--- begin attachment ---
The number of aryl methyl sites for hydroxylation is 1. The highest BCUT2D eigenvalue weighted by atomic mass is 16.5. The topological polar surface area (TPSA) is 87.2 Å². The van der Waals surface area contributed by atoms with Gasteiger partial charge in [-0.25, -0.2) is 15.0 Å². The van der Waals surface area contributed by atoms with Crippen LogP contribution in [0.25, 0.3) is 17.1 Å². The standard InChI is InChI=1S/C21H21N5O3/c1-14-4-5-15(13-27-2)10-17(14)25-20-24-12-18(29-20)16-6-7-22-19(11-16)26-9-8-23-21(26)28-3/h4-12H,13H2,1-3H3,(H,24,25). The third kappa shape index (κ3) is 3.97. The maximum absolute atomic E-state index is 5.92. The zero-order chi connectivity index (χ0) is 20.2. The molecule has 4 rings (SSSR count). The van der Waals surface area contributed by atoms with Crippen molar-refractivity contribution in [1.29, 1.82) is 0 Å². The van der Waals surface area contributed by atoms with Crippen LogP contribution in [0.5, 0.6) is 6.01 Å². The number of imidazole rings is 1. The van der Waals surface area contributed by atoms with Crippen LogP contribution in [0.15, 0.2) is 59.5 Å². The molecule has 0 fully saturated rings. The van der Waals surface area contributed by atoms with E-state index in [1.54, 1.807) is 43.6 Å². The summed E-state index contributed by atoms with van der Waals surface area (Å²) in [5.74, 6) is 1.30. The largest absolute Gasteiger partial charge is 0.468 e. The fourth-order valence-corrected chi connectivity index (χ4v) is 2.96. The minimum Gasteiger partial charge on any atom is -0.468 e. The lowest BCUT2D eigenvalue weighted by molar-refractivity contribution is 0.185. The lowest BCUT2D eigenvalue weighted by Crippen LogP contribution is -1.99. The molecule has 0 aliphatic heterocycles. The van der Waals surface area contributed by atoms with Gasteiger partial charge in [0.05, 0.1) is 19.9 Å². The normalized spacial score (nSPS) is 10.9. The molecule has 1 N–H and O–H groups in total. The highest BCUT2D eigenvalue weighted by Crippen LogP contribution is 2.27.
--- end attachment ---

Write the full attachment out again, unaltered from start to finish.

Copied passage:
The number of aryl methyl sites for hydroxylation is 1. The highest BCUT2D eigenvalue weighted by atomic mass is 16.5. The topological polar surface area (TPSA) is 87.2 Å². The van der Waals surface area contributed by atoms with Gasteiger partial charge in [-0.25, -0.2) is 15.0 Å². The van der Waals surface area contributed by atoms with Crippen LogP contribution in [0.25, 0.3) is 17.1 Å². The standard InChI is InChI=1S/C21H21N5O3/c1-14-4-5-15(13-27-2)10-17(14)25-20-24-12-18(29-20)16-6-7-22-19(11-16)26-9-8-23-21(26)28-3/h4-12H,13H2,1-3H3,(H,24,25). The third kappa shape index (κ3) is 3.97. The maximum absolute atomic E-state index is 5.92. The zero-order chi connectivity index (χ0) is 20.2. The molecule has 4 rings (SSSR count). The van der Waals surface area contributed by atoms with Crippen molar-refractivity contribution in [1.29, 1.82) is 0 Å². The van der Waals surface area contributed by atoms with Crippen LogP contribution in [0.5, 0.6) is 6.01 Å². The number of imidazole rings is 1. The van der Waals surface area contributed by atoms with Crippen LogP contribution in [0.15, 0.2) is 59.5 Å². The molecule has 0 fully saturated rings. The van der Waals surface area contributed by atoms with E-state index in [1.54, 1.807) is 43.6 Å². The summed E-state index contributed by atoms with van der Waals surface area (Å²) in [5.74, 6) is 1.30. The largest absolute Gasteiger partial charge is 0.468 e. The fourth-order valence-corrected chi connectivity index (χ4v) is 2.96. The minimum Gasteiger partial charge on any atom is -0.468 e. The lowest BCUT2D eigenvalue weighted by molar-refractivity contribution is 0.185. The lowest BCUT2D eigenvalue weighted by Crippen LogP contribution is -1.99. The molecule has 0 aliphatic heterocycles. The van der Waals surface area contributed by atoms with Gasteiger partial charge in [0.05, 0.1) is 19.9 Å². The normalized spacial score (nSPS) is 10.9. The molecule has 1 N–H and O–H groups in total. The highest BCUT2D eigenvalue weighted by Crippen LogP contribution is 2.27.